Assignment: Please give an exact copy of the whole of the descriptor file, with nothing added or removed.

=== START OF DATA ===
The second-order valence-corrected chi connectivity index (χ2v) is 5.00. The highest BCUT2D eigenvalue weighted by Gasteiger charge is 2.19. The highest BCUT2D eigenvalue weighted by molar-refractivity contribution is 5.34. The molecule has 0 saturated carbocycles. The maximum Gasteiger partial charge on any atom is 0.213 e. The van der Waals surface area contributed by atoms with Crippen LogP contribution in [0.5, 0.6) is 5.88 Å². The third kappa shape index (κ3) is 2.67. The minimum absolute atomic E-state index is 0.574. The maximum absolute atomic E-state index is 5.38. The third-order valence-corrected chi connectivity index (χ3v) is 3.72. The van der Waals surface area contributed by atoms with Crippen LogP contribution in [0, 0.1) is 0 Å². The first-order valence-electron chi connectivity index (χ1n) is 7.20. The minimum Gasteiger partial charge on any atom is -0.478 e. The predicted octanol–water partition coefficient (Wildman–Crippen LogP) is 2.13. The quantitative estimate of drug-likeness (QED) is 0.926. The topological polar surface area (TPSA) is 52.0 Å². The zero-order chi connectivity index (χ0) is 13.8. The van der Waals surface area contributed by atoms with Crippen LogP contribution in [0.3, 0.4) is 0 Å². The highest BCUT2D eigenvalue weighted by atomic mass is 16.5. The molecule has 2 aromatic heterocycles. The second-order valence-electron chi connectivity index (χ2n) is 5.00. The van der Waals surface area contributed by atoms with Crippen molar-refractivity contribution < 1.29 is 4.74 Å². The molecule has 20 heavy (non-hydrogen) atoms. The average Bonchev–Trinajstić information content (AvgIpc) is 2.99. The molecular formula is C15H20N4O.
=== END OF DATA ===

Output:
The second-order valence-corrected chi connectivity index (χ2v) is 5.00. The highest BCUT2D eigenvalue weighted by Gasteiger charge is 2.19. The highest BCUT2D eigenvalue weighted by molar-refractivity contribution is 5.34. The molecule has 0 saturated carbocycles. The maximum Gasteiger partial charge on any atom is 0.213 e. The van der Waals surface area contributed by atoms with Crippen LogP contribution in [0.5, 0.6) is 5.88 Å². The third kappa shape index (κ3) is 2.67. The minimum absolute atomic E-state index is 0.574. The maximum absolute atomic E-state index is 5.38. The third-order valence-corrected chi connectivity index (χ3v) is 3.72. The van der Waals surface area contributed by atoms with Crippen LogP contribution in [0, 0.1) is 0 Å². The first-order valence-electron chi connectivity index (χ1n) is 7.20. The minimum Gasteiger partial charge on any atom is -0.478 e. The predicted octanol–water partition coefficient (Wildman–Crippen LogP) is 2.13. The quantitative estimate of drug-likeness (QED) is 0.926. The topological polar surface area (TPSA) is 52.0 Å². The zero-order chi connectivity index (χ0) is 13.8. The van der Waals surface area contributed by atoms with Crippen LogP contribution in [0.3, 0.4) is 0 Å². The highest BCUT2D eigenvalue weighted by atomic mass is 16.5. The molecule has 2 aromatic heterocycles. The second-order valence-electron chi connectivity index (χ2n) is 5.00. The van der Waals surface area contributed by atoms with Crippen molar-refractivity contribution < 1.29 is 4.74 Å². The molecule has 20 heavy (non-hydrogen) atoms. The average Bonchev–Trinajstić information content (AvgIpc) is 2.99. The molecular formula is C15H20N4O.